“The fact that some are wealthy in the congregation and that they are the ones who eat “their own supper” becomes clear when Paul indicates they have “houses” to eat and drink in (οἰκίας οὐκ ἔχετε εἰς τὸ ἐσθίειν). Only the wealthy would have had their own homes. Thus, his comment that people should eat at home if they are hungry is also addressed to the rich (v. 34). What seems to have been happening is that the rich facilitated the Lord’s Supper in their homes where the home churches met. It seems that they may have had separate meals, with the rich eating and others coming later who could ill afford to bring food with them. 6 Murphy-O’Connor has described what these typical, reasonably wealthy houses may have looked like from the archaeological evidence. He shows that people invited to these homes to eat with their hosts would normally have eaten in the dining room (the Roman triclinium), which averaged about thirty-six square meters less any area used for couches. Since these people would have reclined to eat and would have been served their food by servants, it is unlikely they accommodated more than around nine or ten people. When the church gathered together, the rest would have had to sit in the atrium. In that setting, they might not have been served food at all, or perhaps they were served food of a different kind, suitable for people of a lower class or community status. The atrium in such houses might have seated somewhat less than fifty people. 7 There is some indication that even in the dining room itself the food may have been better, depending on how close to the host a guest was reclining. Status was generally an important factor in Roman dining. Thus, as with the matter of “wisdom” and “knowledge,” which were so highly esteemed in that Corinthian society, here too those of status in the society at large found ways of importing that into the church itself. Given that even the servants serving at the table would have been entitled to eat at the Lord’s Supper in the same manner as those they normally waited on, it is easy to imagine what a social upheaval the Christian faith was causing. Given that the poorer classes would have had less time at their disposal, it is likely that they would have arrived later at the host’s house for the Lord’s Supper. Thus, the poorer people would not have been seated in the best room for eating but also would have arrived to find the status-seeking elite already eating or having “devoured” their food. 8 Paul uses hyperbole to make his point as he calls them “drunk.” Since all celebrations of the Lord’s Supper would have been in the larger homes of wealthy Christians, the point Paul establishes is that when the church “gathers together” the space is no longer someone’s home, it is a special space of worship. This is why, as we saw earlier, there may have been some confusion about the hairstyles the women would use—were they at home or in the gathering of the church? Was there in fact any difference for some of them? Paul’s point is that there is indeed a difference. When a home is opened up for worship, then the rules of the gathered community apply as they eat and drink the Lord’s Supper, not the social rules of Roman society. Furthermore, in light of this it is easier to understand why Paul said in v. 17 that “you gather together not for the better but for the worse.” The result of what is happening as the Corinthian church eats the Lord’s Supper is that some are being shamed. Those who have no food are, as it were, having their faces rubbed in it. As they come to worship as equals before the Lord, they find that they are treated as far from equal. In fact, the behavior that marked out those who claimed to be part of the elite is the very behavior that brings God’s judgment upon them (vv. 27–30). The Christian rules, which he will now lay out, come directly from the Lord, reflect some of the attitudes of the Passover, and stand in stark contrast to Roman ideas of status.” (Paul D. Gardner, 1 Corinthians (Zondervan Exegetical Commentary on the New Testament), 506-508 (Kindle Edition); Grand Rapids, MI: Zondervan)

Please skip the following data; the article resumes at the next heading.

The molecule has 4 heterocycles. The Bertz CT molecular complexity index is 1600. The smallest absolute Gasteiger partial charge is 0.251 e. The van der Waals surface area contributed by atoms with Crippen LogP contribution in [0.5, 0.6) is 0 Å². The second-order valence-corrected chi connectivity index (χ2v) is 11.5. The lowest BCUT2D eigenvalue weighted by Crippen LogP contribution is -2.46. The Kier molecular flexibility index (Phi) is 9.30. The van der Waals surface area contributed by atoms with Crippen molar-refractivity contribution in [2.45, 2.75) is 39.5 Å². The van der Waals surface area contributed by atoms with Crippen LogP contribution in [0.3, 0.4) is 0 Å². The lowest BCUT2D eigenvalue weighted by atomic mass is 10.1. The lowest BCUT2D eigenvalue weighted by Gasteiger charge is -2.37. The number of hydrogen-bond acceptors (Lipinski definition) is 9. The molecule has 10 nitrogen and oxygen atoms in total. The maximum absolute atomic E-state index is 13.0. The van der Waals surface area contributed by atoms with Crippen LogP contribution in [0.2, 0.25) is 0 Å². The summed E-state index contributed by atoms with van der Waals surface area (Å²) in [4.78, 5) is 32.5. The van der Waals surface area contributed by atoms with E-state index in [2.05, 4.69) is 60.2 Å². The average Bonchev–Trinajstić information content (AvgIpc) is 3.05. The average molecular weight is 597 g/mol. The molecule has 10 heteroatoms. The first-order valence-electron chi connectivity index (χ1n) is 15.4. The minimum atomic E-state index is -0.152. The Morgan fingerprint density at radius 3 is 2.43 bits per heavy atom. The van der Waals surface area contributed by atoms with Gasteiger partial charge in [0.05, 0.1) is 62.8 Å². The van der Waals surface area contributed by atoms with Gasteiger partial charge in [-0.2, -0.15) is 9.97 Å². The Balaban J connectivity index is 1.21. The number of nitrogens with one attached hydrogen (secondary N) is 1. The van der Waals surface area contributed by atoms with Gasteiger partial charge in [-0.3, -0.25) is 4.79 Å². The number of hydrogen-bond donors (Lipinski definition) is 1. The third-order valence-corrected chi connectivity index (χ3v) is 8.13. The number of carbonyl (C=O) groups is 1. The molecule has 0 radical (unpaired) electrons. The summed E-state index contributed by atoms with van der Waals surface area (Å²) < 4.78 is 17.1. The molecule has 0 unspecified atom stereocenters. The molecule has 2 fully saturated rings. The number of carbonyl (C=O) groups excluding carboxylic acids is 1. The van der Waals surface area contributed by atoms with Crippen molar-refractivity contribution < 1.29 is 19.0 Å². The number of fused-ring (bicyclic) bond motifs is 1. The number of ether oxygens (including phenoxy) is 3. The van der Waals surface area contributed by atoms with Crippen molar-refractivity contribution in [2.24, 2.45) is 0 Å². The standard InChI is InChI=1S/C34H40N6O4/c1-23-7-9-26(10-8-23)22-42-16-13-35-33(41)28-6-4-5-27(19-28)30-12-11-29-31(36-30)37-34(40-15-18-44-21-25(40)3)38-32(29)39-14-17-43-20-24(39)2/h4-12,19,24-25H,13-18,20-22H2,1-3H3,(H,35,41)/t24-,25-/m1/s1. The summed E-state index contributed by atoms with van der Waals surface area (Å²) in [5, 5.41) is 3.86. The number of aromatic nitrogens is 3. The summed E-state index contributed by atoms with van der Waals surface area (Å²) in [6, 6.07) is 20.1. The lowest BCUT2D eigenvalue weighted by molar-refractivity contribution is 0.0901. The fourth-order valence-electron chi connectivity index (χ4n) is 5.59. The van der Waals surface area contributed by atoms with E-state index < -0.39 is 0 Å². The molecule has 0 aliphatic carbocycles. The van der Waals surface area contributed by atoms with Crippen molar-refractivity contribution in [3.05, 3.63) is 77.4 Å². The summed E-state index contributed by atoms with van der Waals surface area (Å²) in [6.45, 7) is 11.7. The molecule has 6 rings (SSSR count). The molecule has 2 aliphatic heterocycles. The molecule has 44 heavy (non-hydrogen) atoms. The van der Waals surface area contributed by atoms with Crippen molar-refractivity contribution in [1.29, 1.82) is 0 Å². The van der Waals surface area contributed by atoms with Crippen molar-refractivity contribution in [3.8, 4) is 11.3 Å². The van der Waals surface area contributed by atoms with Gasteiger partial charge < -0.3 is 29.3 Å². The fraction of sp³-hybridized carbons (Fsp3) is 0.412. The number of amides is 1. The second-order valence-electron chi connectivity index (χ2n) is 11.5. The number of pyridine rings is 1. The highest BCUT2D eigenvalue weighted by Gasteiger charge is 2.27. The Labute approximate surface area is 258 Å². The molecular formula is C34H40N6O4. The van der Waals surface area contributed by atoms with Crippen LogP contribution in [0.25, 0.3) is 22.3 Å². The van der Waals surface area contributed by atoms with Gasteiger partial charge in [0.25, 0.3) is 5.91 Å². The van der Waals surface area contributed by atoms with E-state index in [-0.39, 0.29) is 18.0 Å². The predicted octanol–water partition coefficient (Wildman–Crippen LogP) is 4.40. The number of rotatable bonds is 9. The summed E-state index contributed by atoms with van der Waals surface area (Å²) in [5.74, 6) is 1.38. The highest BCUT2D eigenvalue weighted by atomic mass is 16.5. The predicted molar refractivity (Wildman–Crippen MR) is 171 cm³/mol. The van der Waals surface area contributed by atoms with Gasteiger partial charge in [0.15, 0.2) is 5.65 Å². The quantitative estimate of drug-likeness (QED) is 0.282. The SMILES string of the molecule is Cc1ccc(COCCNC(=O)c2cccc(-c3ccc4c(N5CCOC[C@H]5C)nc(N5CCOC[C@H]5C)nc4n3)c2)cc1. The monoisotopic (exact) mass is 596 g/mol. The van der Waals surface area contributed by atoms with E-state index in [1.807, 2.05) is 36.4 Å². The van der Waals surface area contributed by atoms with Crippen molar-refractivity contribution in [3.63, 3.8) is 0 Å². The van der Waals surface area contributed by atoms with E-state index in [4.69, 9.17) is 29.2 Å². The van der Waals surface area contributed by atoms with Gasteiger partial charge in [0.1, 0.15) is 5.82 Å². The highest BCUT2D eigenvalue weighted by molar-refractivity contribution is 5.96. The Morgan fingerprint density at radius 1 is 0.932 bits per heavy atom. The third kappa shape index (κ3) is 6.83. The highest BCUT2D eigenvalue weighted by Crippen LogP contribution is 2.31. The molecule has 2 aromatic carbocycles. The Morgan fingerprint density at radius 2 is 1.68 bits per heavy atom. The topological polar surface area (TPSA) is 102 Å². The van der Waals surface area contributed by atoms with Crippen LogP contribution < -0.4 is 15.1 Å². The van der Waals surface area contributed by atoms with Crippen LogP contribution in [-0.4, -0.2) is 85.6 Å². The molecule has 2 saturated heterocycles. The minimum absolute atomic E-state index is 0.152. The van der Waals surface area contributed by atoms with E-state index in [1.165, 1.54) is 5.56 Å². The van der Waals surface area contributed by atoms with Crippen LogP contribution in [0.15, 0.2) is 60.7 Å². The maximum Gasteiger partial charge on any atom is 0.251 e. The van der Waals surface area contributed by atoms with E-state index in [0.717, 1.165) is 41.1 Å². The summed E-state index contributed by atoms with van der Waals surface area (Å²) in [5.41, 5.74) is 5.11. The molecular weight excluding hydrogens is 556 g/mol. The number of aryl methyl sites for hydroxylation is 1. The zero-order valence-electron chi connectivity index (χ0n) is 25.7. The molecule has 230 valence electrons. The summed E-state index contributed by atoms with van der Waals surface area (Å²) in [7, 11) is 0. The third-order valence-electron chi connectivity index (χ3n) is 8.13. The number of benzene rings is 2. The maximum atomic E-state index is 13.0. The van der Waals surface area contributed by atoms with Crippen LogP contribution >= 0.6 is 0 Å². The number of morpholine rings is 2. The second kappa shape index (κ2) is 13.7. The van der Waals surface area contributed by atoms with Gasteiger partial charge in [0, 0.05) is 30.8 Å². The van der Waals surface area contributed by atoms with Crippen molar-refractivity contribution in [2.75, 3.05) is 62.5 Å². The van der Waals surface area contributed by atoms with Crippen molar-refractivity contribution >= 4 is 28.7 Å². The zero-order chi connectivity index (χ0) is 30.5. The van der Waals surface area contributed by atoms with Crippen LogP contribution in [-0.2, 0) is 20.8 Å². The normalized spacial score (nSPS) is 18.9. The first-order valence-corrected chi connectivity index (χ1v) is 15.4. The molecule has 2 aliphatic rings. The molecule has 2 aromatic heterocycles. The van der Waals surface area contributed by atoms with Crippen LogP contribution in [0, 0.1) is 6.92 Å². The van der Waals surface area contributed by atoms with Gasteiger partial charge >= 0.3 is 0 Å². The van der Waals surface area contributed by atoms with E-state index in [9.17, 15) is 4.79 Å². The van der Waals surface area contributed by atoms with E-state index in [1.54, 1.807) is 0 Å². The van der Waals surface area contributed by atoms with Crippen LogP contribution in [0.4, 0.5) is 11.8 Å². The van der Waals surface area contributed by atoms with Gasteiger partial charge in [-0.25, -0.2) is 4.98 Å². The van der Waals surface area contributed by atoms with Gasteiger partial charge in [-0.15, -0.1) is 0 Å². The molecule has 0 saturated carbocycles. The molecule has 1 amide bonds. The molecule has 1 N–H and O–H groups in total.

1 Corinthians 11:22 is not forbidding eating in a church building: it is forbidding eating common meals during periods of worship in which the church is divided.
The grace of the Lord Jesus Christ, and the love of God, and the communion of the Holy Spirit, be with you all. Amen.